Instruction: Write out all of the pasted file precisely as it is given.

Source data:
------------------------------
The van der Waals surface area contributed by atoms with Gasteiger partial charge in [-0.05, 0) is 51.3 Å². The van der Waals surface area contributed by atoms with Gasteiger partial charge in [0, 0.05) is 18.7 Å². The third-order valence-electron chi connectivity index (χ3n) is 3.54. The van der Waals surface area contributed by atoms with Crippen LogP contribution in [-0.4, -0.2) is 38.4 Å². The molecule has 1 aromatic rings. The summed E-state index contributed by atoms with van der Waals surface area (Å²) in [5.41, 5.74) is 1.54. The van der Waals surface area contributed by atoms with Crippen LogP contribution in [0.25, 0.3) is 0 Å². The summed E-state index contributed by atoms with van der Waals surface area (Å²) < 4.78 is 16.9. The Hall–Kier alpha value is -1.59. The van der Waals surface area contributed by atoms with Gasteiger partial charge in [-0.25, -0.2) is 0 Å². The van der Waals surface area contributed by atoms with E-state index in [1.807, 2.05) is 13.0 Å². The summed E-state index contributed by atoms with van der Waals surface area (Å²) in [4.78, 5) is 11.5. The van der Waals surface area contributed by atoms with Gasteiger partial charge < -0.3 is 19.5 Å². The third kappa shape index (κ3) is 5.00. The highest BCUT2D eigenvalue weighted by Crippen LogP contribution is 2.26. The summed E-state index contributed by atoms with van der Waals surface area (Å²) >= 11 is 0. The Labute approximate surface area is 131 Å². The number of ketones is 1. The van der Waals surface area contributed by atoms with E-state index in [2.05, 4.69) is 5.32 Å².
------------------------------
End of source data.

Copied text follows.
The van der Waals surface area contributed by atoms with Gasteiger partial charge in [-0.05, 0) is 51.3 Å². The van der Waals surface area contributed by atoms with Gasteiger partial charge in [0, 0.05) is 18.7 Å². The third-order valence-electron chi connectivity index (χ3n) is 3.54. The van der Waals surface area contributed by atoms with Crippen LogP contribution in [-0.4, -0.2) is 38.4 Å². The molecule has 1 aromatic rings. The summed E-state index contributed by atoms with van der Waals surface area (Å²) in [5.41, 5.74) is 1.54. The van der Waals surface area contributed by atoms with Crippen LogP contribution in [0.25, 0.3) is 0 Å². The summed E-state index contributed by atoms with van der Waals surface area (Å²) < 4.78 is 16.9. The Hall–Kier alpha value is -1.59. The van der Waals surface area contributed by atoms with Gasteiger partial charge in [-0.25, -0.2) is 0 Å². The van der Waals surface area contributed by atoms with E-state index in [1.807, 2.05) is 13.0 Å². The summed E-state index contributed by atoms with van der Waals surface area (Å²) in [4.78, 5) is 11.5. The van der Waals surface area contributed by atoms with Gasteiger partial charge < -0.3 is 19.5 Å². The third kappa shape index (κ3) is 5.00. The highest BCUT2D eigenvalue weighted by Crippen LogP contribution is 2.26. The summed E-state index contributed by atoms with van der Waals surface area (Å²) >= 11 is 0. The Labute approximate surface area is 131 Å². The number of ketones is 1. The van der Waals surface area contributed by atoms with E-state index in [2.05, 4.69) is 5.32 Å².